“The doctrine of recent possession of stolen goods is an application of the ordinary rule relating to circumstantial evidence.  The fact that a person is in possession of goods soon after they are stolen raises a presumption of the fact that, that person was the thief or that that person received the goods knowing them to be stolen, unless there is a credible explanation of innocent possession. The starting point for the application of the doctrine of recent possession is proof of two basic facts beyond reasonable doubt, namely that the goods in question were found in possession of the accused and they had been recently stolen. In re-evaluating the evidence adduced against each appellant (accused) Court must consider it from two perspectives; namely whether the evidence proves that the found items (or any of the items) were stolen during the robbery in question, and whether any of the appellants was in possession of any of the found items.”

I find that in the instant case all the circumstantial evidence as was adduced in Court was sufficient to prove that the Appellant did participate in the commission as charged.

Counsel for the Appellant also contended that the ingredients of the offence were not proved by prosecution beyond reasonable doubt; I however disagree with all due respect. Though there was no direct evidence linking the Appellant to the commission of the offence, all the circumstantial evidence pointed to the fact that the Appellant participated in the commission of the offence. As it is circumstantial evidence was the best evidence in the instant case.

PW2 was very clear that after tracking the serial numbers of the stolen phones, it was found that A1 the Appellant had used one of the stolen phones to call the sister of the Complainant and PW4 who identified the number through the print marked PE4 and the number belonged to the Appellant. During cross-examination the Appellant did not deny his number and the print out was to accurate and detailed bearing both dates, time and telephone numbers.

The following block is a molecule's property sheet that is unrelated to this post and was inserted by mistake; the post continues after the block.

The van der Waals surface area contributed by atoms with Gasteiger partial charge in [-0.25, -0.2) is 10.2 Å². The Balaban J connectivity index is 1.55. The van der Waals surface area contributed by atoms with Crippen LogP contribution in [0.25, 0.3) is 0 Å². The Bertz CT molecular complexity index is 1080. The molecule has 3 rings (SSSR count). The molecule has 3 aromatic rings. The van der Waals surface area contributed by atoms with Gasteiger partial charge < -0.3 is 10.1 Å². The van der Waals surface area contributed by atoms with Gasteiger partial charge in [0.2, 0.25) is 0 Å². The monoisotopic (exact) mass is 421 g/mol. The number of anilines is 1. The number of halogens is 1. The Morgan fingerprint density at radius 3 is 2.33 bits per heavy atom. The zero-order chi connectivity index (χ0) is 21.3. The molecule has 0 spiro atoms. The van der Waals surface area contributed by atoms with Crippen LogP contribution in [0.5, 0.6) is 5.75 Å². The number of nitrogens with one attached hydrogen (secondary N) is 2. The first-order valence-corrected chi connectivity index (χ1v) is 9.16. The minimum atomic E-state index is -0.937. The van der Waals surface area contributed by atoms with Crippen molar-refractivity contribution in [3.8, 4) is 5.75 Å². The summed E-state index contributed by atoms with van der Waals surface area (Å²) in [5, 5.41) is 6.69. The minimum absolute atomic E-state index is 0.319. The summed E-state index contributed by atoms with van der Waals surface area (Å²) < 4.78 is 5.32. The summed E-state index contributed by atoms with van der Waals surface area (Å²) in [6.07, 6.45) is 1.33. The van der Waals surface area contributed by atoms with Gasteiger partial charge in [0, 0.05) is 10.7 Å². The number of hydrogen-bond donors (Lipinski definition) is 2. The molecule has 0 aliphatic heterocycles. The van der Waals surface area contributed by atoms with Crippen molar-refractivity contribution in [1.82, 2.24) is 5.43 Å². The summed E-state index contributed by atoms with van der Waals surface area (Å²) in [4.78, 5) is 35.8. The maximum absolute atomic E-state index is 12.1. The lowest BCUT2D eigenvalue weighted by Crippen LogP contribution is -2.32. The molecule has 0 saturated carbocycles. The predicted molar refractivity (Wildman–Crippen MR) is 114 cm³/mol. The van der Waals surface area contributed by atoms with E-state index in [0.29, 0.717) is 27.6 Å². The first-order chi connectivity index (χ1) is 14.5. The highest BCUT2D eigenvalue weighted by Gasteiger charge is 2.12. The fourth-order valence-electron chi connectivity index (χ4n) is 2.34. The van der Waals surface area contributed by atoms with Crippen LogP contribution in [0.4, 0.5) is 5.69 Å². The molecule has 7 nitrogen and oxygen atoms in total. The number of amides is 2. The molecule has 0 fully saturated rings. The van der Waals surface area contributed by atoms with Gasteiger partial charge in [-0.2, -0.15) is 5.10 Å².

PW3 was very clear that it is the Appellant who sold the very phone exhibited in Court to his daughter. I therefore, see no reason(s) whatsoever why there is this appeal.

It is therefore my considered opinion that the trial Magistrate evaluated all the evidence on record properly before coming to his conclusion, which conclusion I find was correct and no miscarriage was occasioned to the Appellant. All the prosecution evidence was corroborated, consistent, credible and reliable and even one of the stolen phones was recovered. The accused raised a defence of alibi; however, the prosecution ably placed him at the scene of crime and therefore discharged this burden beyond reasonable doubt. 

This appeal therefore, lacks merit, a waste of court’s time and an abuse of Court process. The appeal is accordingly dismissed.  The decision of the lower Court is upheld. I so, order.

Right of appeal explained.

 

......................................

OYUKO. ANTHONY OJOK

JUDGE

28/09/2017

 

Judgment read and delivered in open Court in the presence of;

  1. Counsel Acellam Collins for the Appellant.
  2. James Court Clerk.

 

In the absence of Counsel for the Respondent and the Appellant.

 

 

......................................

OYUKO. ANTHONY OJOK

JUDGE

28/09/2017